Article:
Sticky fingers:
Always use only the very tip of your trigger finger (index or middle finger) to actuate the trigger. Ensure that no part of the trigger finger touches anything else. Likewise ensure that the trigger finger does not exert any pressure on the trigger except for straight rearward pressure.

Lean on me, NOT on the tree:
When in a field firing position, and using a stump, log or standing tree as a rest, ensure that no part of the rifle touches the rest directly. If the rifle is allowed to touch the rest directly, normal bodily movement such as heartbeat and breathing will be amplified by the hard to hard contact between the tree and the rifle. Accuracy will suffer. Try placing your hand in between your rifle and rest, or in many cases a sock filled with sand can be ideal and portable.

Tunnel vision helps:
Next time your at the bench or in the field and about to take a shot through a scope, try placing a piece of dark material over your head and the back of the scope. By eliminating the light coming in from the sides, you can maximize the light entering the eye from the scope. Thereby having the effect of making the scopes picture brighter and sharper. Be careful though, by covering the head, you may not be able to see to the left and rifle of your rifle and a dangerous situation could develop. Exersise caution and be sure your shot is clear of people and animals that may have strayed into your path.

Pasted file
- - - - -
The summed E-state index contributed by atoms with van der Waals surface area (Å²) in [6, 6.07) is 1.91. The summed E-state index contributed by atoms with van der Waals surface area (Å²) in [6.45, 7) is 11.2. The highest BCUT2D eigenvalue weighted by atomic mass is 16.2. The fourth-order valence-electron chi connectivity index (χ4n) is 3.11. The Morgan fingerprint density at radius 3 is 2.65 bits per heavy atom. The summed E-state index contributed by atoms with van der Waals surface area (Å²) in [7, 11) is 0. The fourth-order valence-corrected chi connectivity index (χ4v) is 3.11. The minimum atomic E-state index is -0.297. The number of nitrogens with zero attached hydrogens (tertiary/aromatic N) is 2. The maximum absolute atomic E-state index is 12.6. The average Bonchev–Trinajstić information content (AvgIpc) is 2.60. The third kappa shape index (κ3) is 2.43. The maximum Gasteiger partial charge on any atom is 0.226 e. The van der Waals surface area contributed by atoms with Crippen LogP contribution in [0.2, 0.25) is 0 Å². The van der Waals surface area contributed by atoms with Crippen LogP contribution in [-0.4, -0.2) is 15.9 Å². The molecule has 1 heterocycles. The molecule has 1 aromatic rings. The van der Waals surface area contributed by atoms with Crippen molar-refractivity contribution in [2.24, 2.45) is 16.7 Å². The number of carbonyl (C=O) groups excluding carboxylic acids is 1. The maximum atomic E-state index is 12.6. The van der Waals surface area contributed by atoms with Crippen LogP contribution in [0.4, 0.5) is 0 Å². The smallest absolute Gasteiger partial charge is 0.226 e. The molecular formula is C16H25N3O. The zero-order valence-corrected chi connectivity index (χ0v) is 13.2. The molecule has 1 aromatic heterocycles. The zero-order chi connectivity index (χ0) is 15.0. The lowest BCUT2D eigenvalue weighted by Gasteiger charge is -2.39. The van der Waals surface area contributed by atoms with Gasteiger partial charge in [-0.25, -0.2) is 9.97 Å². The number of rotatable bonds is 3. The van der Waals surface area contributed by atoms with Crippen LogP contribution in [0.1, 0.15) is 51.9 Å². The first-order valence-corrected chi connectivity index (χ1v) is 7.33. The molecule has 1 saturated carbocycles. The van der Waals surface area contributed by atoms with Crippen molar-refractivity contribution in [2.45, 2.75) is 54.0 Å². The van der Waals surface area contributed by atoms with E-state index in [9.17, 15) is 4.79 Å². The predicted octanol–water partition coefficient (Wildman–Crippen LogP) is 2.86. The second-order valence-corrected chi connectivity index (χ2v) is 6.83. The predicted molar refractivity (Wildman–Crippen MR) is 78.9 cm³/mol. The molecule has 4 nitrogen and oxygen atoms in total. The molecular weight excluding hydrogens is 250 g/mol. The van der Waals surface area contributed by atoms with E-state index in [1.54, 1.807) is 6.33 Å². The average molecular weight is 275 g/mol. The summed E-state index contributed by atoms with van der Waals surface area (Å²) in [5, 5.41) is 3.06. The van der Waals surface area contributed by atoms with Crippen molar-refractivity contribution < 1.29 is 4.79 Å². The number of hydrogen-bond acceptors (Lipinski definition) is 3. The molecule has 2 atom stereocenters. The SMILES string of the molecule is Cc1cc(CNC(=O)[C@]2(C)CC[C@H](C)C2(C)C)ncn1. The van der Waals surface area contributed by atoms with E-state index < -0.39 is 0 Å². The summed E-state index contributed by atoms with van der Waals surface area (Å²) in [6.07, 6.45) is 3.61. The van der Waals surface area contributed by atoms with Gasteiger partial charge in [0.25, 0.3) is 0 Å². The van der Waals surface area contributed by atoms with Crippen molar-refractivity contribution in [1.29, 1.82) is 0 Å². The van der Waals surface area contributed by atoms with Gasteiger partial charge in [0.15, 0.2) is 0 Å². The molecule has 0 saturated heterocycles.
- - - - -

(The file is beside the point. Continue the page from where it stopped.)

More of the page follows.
Keep it steady Eddie:
When you are in the field or at the range, think latterally about what objects in your immediate vicinity you can use as a rest or to provide support for your body or firearm. If you are taking a standing shot, look at the trees, branches, walls and large rocks nearby. A sling can be looped over a tree branch for support, leaning your back against a large gum tree can steady your upper body for a shot. Use your brain. A good shooter is more than just a good shot!

Bull-Shitters are NOT Bull-Hitters!
When you are at the range or in the field, and a well wisher offers you some advice on your shooting style or firearm - listen carefully! Take in what they have said, consider it against what you know, compare it against the opinions of others and consult valid sources such as textbooks on shooting. If you are still unsure, ask the well wisher to explain the science behind their suggestion and see if they can! Then decide if the information that you have been given is relevent to you, and most of all - is correct! There is a huge amount of misinformation in our sport, much of it coming from individuals elected into positions of authority. Make sure what you have been told is correct, otherwise down the track you may discover that you have been given a whole lot of bull - and im not talking about the kind you find on targets!
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Note: These hints and tips are provided for informational purposes only. All shooting must be conducted in a safe manner complient with your State and Territory laws. If in doubt or you are unsure, dont shoot.